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**Harvard**

Ryberg, A. (2010) *Camera Modelling and Calibration with Machine Vision Applications*. Göteborg : Chalmers University of Technology (Doktorsavhandlingar vid Chalmers tekniska högskola. Ny serie, nr: 3046).

** BibTeX **

@book{

Ryberg2010,

author={Ryberg, Anders},

title={Camera Modelling and Calibration with Machine Vision Applications},

isbn={978-91-7385-365-1},

abstract={Camera modelling and calibration are important parts of machine vision. They can be used
for calculating geometric information from images. A camera model is a mathematical projection
between a 3D object space and a 2D image. The camera calibration is a mathematical
procedure calculating parameters of the camera model, usually based on several images of
reference points. These fundamental parts of machine vision are improved in this thesis.
One large part is the development of a generic camera model, GCM, that is accurate, computationally
efficient and can be used for both conventional, fisheye and even catadioptric
cameras. Different models were used in the past for conventional and omnidirectional cameras
and this is a well-known problem, the solution of which is described in this thesis.
The accuracy of camera models is improved by introducing new ways of compensating
for different distortions, such as radial distortion, varying entrance pupil point and decentring
distortion. Calibration is improved by introducing new means of calculating start estimates of
camera parameters, from analysing shapes, sizes and positions of the reference points in the
images. These start estimates are needed in order to make the calibration converge. Methods
for calculating better reference centre points than the centres of gravity are developed in
order to increase the accuracy further. Non-trivial null spaces that occur during calibration
are identified. Awareness of these improve the calibration.
Calibrations with different camera models are implemented and tested for real cameras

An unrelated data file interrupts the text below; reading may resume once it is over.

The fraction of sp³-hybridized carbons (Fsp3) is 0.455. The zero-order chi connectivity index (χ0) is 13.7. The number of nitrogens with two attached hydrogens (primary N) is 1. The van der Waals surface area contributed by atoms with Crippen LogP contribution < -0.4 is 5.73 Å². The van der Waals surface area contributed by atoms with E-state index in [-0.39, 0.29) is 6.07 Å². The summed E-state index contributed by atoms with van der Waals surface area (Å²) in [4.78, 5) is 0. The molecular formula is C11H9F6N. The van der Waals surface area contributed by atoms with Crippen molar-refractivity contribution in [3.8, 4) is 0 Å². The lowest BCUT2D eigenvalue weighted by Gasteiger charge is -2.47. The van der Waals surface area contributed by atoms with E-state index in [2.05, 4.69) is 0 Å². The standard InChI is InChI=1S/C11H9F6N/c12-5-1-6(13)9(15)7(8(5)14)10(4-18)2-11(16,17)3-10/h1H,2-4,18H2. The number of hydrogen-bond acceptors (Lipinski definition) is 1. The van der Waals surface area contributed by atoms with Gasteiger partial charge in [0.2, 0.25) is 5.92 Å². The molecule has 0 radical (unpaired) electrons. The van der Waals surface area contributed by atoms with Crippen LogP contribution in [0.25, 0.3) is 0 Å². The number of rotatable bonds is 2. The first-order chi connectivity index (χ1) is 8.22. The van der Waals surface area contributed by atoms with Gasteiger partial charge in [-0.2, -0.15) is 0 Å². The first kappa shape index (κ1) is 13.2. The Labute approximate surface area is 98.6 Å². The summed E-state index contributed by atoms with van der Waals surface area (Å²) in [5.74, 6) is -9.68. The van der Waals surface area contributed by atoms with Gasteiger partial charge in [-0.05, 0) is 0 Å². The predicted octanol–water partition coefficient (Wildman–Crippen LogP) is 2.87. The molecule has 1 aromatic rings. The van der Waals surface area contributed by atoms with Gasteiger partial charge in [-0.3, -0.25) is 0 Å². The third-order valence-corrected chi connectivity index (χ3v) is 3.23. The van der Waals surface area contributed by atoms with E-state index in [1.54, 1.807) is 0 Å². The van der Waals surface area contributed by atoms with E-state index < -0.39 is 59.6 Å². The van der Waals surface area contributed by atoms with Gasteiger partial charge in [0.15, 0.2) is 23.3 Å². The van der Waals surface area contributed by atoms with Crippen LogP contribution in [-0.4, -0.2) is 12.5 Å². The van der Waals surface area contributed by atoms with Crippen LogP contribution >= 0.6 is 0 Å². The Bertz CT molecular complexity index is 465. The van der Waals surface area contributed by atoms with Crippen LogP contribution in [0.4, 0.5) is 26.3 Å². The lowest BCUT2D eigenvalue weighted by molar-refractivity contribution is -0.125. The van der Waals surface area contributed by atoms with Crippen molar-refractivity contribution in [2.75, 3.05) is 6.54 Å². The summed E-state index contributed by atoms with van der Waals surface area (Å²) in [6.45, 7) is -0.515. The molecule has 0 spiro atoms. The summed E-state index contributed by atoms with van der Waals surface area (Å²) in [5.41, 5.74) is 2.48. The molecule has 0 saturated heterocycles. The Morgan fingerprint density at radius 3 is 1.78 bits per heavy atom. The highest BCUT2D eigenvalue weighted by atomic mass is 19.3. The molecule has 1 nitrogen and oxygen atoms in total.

in order to compare their accuracy. Certain models are better for certain situations, but the
overall performance and properties are favourable for the GCM. A stereo vision welding
robot system is developed, using the new model. It determines the geometry of a 3D weld
joint, so that a robot can follow it. The same system is implemented in a virtual environment
using a simulation software. Such simulation is important since it makes it possible to
develop robot vision systems off-line. },

publisher={Institutionen för signaler och system, Automation, Chalmers tekniska högskola,},

place={Göteborg},

year={2010},

series={Doktorsavhandlingar vid Chalmers tekniska högskola. Ny serie, no: 3046},

keywords={Camera Model, Camera Calibration, Fisheye Camera, Catadioptric Camera, Stereo Vision},

}

** RefWorks **

RT Dissertation/Thesis

SR Electronic

ID 111683

A1 Ryberg, Anders

T1 Camera Modelling and Calibration with Machine Vision Applications

YR 2010

SN 978-91-7385-365-1

AB Camera modelling and calibration are important parts of machine vision. They can be used
for calculating geometric information from images. A camera model is a mathematical projection
between a 3D object space and a 2D image. The camera calibration is a mathematical
procedure calculating parameters of the camera model, usually based on several images of
reference points. These fundamental parts of machine vision are improved in this thesis.
One large part is the development of a generic camera model, GCM, that is accurate, computationally
efficient and can be used for both conventional, fisheye and even catadioptric
cameras. Different models were used in the past for conventional and omnidirectional cameras
and this is a well-known problem, the solution of which is described in this thesis.
The accuracy of camera models is improved by introducing new ways of compensating
for different distortions, such as radial distortion, varying entrance pupil point and decentring
distortion. Calibration is improved by introducing new means of calculating start estimates of
camera parameters, from analysing shapes, sizes and positions of the reference points in the
images. These start estimates are needed in order to make the calibration converge. Methods
for calculating better reference centre points than the centres of gravity are developed in
order to increase the accuracy further. Non-trivial null spaces that occur during calibration
are identified. Awareness of these improve the calibration.
Calibrations with different camera models are implemented and tested for real cameras
in order to compare their accuracy. Certain models are better for certain situations, but the
overall performance and properties are favourable for the GCM. A stereo vision welding
robot system is developed, using the new model. It determines the geometry of a 3D weld
joint, so that a robot can follow it. The same system is implemented in a virtual environment
using a simulation software. Such simulation is important since it makes it possible to
develop robot vision systems off-line.

PB Institutionen för signaler och system, Automation, Chalmers tekniska högskola,

T3 Doktorsavhandlingar vid Chalmers tekniska högskola. Ny serie, no: 3046

LA eng

LK http://publications.lib.chalmers.se/records/fulltext/111683.pdf

OL 30